Donald E. Sommer, 68, who retired in 1977 as executive vice president of the Master Printers of America, died of cardiac arrest Monday at Sibley Memorial Hospital.

In 1953, Mr. Sommer joined the Printing Industries of America here as technical director. He transferred to the PIA's Master Printers division in 1957 as executive vice president and headed the division until his retirement. One of two autonomous industrial relations divisions within the PIA, the Master Printers of America represents nonunion or open-shop employers.

While serving as technical director of the PIA, he was credited with developing production standards that are used in the printing industry throughout the world.

Following his retirement, Mr. Sommer was a consultant to the PIA and the National Association of Manufacturers. He also was serving as executive secretary of the Graphics Arts Association Executives at his death.

Mr. Sommer began his career in 1936 in his native Chicago. He then worked in Ohio and Pennsylvania before moving to the Washington area. He earned his bachelor's degree and a master's degree in business administration from the University of Chicago.

He lived in Potomac and was active in the Concord-St, Andrew's United Methodist Church in Bethesda, where he had served on a number of boards and commissions and sang in the choir.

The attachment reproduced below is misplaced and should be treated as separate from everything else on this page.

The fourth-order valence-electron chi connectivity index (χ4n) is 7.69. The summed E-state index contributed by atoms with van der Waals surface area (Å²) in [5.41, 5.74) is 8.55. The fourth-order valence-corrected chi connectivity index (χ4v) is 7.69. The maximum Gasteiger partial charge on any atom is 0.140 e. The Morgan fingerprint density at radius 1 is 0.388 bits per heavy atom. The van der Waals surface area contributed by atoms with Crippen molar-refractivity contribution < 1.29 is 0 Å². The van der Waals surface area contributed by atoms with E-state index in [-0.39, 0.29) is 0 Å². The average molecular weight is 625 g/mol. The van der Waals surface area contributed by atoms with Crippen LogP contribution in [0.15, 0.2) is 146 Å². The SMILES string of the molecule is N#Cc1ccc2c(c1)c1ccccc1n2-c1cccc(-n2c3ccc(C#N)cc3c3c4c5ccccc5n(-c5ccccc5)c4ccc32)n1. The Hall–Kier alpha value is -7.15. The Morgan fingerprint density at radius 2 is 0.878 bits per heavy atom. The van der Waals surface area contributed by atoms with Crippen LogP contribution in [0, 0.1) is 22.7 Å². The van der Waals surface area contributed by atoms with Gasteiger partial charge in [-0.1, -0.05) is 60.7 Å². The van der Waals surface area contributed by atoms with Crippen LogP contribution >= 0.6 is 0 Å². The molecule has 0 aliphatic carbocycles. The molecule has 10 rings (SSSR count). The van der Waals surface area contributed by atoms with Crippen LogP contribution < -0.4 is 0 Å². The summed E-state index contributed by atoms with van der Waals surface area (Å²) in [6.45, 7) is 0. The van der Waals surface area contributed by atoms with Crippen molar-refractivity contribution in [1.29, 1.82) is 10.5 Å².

Mr. Sommer was a 32nd-degree Mason and a member of the board of directors of the Columbia Federal Savings and Loan Association. He was an officer in the Community Ministries of Montgomery County and was active in the Glen Park Civic Association, the Montgomery County Taxpayers League, the Young Men's Christian Association, the PTA and the American Family Society, a nationwide organization.

Survivors include his wife, Clarice Ann, of Potomac; a daughter, Susan Best of Rockville; a son, Donald C., of Alexandria; two sisters, Dorothy Blang of Hinsdale, Ill., and Carolyn Hubbert of Pontiac, Mich., and a grandson.

The family suggests that expressions of sympathy be in the form of contributions to the Memorial Fund at Concord-St. Andrew's Church in Bethesda.